# Hydrologic and Water Quality Model Development Using Simulink

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## Abstract

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## 1. Introduction

## 2. Models of Pollutant Transport for Teaching Water Quality Modeling

**Figure 1.**Diagram of a representative problem (Chapra, Problem 10.3) where mass passes from a pond to a channel and is conservatively mixed into a river.

_{in}(g/m

^{3}) represent the constituent concentrations in the reactor and its inflow, W (g/day) is a mass load to the reactor, X (g/day) is the reaction term in the reactor, and Q

_{in}and Q

_{out}(m

^{3}/day) are the inflow and outflow of the reactor, which has a volume V. The pond constituent mass balance uses a solution to Equation (1) that has as its basis a solution for an earlier problem having only a single completely stirred reactor (Figure 4). As compared with previous years where students used either handwritten analytical solutions or Excel spreadsheets, student solutions created in Simulink were found to be much easier to grade. Similarity between student solutions was aided by including with the problem assignment example figures showing a recommended overall model structure and some example x–y plots. Students liked the ability to use components from previous problems in their solution and in general caught on quickly to creating solutions in Simulink. Reuse of the mass balance solution for later problems was found to be straightforward. The solution served as the basis of several problems later in the course.

## 3. A Simple Hydrologic Model Using Simulink

**Figure 5.**Soil Conservation Service (SCS) Method Runoff Calculation Model Using Simulink. Unit hydrograph generation model (

**a**) is run first with output passed to workspace. Runoff calculation (

**b**) reads unit hydrograph from workspace and convolutes signal with incremental runoff time history.

## 4. A Multi-Constituent Water Quality Model Created with Simulink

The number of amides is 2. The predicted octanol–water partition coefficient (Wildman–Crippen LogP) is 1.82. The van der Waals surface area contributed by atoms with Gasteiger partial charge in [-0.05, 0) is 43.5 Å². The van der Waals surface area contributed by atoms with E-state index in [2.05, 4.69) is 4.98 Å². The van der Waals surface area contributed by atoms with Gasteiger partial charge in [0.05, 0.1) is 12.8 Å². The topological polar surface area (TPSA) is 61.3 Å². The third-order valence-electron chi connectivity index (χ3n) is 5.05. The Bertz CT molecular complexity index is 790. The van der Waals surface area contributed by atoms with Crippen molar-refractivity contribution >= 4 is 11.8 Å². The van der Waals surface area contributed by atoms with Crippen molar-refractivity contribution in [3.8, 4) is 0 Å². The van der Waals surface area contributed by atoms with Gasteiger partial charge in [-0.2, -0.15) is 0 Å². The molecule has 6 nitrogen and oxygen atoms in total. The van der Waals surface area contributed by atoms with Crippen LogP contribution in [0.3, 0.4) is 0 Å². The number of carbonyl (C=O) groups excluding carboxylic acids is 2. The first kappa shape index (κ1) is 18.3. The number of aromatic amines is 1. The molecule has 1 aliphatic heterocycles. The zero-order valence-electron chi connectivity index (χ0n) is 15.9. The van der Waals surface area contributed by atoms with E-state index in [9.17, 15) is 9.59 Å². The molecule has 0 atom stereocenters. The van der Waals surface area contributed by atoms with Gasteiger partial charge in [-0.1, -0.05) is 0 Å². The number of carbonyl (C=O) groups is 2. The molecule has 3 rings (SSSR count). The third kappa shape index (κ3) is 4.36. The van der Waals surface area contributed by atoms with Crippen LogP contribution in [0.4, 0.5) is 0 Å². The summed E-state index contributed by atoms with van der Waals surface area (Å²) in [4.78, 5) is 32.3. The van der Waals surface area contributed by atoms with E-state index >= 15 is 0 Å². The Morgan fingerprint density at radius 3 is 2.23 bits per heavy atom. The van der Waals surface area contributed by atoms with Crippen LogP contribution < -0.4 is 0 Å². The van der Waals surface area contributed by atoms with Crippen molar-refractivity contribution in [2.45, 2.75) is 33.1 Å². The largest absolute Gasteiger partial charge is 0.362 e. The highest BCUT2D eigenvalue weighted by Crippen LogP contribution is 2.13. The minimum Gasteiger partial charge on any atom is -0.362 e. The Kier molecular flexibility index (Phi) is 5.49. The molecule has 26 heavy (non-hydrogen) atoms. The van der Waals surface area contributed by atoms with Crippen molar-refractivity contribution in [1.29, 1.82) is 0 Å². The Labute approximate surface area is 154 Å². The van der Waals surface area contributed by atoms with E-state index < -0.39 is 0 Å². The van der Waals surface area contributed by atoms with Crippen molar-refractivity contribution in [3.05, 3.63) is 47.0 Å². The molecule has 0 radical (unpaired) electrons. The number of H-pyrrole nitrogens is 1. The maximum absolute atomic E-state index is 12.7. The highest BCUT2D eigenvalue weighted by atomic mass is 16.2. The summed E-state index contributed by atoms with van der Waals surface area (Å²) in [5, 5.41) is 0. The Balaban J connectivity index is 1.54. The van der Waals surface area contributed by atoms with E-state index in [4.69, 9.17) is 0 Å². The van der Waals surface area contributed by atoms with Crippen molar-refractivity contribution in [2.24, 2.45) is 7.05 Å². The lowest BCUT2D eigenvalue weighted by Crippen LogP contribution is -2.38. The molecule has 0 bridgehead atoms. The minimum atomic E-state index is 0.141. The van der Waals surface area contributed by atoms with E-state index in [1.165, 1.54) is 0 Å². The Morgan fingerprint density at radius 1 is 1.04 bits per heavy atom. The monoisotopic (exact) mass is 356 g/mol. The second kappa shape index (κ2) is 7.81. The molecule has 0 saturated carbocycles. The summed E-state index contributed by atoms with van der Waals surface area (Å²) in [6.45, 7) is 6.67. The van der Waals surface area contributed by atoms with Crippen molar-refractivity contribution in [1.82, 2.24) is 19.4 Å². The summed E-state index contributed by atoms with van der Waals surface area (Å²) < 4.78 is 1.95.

**Figure 6.**Uppermost system in the one-segment 3-layer water quality (W2SL3) model executed in Simulink. Each box is a separate subsystem for setting inputs and parameters (left) or solving volume, heat, and mass balances (right). Lines and arrows indicate data transfers between subsystems.

**Figure 7.**W2_SL model of segment 1. Separate subsystems (shown with boxes) calculate the heat and mass balances for each layer or the volume balance for all three layers. Lines and arrows indicate data transfers between subsystems.

**Figure 8.**W2_SL model of the mass balances for the surface layer of segment 1 as implemented in Simulink. Separate subsystems (shown with boxes) calculate the organic matter, nutrient, dissolved oxygen and other mass balances for each the layer. Lines and arrows indicate data transfers between subsystems.

**Figure 9.**CE-QUAL-W2 mass balance processes internal to a volume for labile particulate organic matter (LPOM).

**Figure 10.**Labile particulate organic matter (LPOM) constituent found with the nutrient mass balance subsystem within each segment and layer as executed in Simulink.

_{4}was the limiting nutrient) exactly balanced biomass losses through flushing, sinking, mortality, and respiration. Recycling of algal organic matter serves as a source of particulate and dissolved organic matter. As expected, an equilibrium condition was finally established where each water quality constituent asymptotically approached a constant concentration.